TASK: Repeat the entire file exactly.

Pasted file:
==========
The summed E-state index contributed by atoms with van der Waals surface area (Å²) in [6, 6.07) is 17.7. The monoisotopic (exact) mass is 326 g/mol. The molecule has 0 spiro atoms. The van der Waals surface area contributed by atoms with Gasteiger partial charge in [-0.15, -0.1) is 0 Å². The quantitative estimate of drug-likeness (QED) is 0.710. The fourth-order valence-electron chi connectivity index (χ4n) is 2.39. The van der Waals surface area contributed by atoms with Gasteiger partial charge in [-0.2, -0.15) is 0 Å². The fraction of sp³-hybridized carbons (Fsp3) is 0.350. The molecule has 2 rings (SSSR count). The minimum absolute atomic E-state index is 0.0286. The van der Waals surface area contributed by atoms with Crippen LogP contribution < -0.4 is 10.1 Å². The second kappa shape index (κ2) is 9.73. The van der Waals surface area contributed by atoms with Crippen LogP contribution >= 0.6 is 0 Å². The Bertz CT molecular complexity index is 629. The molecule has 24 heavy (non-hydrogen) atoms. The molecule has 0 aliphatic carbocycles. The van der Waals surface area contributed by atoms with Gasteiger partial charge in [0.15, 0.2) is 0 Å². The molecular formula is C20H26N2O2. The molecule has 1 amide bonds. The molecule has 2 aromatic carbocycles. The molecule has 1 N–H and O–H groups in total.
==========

The summed E-state index contributed by atoms with van der Waals surface area (Å²) in [6, 6.07) is 17.7. The monoisotopic (exact) mass is 326 g/mol. The molecule has 0 spiro atoms. The van der Waals surface area contributed by atoms with Gasteiger partial charge in [-0.15, -0.1) is 0 Å². The quantitative estimate of drug-likeness (QED) is 0.710. The fourth-order valence-electron chi connectivity index (χ4n) is 2.39. The van der Waals surface area contributed by atoms with Gasteiger partial charge in [-0.2, -0.15) is 0 Å². The fraction of sp³-hybridized carbons (Fsp3) is 0.350. The molecule has 2 rings (SSSR count). The minimum absolute atomic E-state index is 0.0286. The van der Waals surface area contributed by atoms with Crippen LogP contribution < -0.4 is 10.1 Å². The second kappa shape index (κ2) is 9.73. The van der Waals surface area contributed by atoms with Crippen LogP contribution >= 0.6 is 0 Å². The Bertz CT molecular complexity index is 629. The molecule has 24 heavy (non-hydrogen) atoms. The molecule has 0 aliphatic carbocycles. The van der Waals surface area contributed by atoms with Gasteiger partial charge in [0.15, 0.2) is 0 Å². The molecular formula is C20H26N2O2. The molecule has 1 amide bonds. The molecule has 2 aromatic carbocycles. The molecule has 1 N–H and O–H groups in total.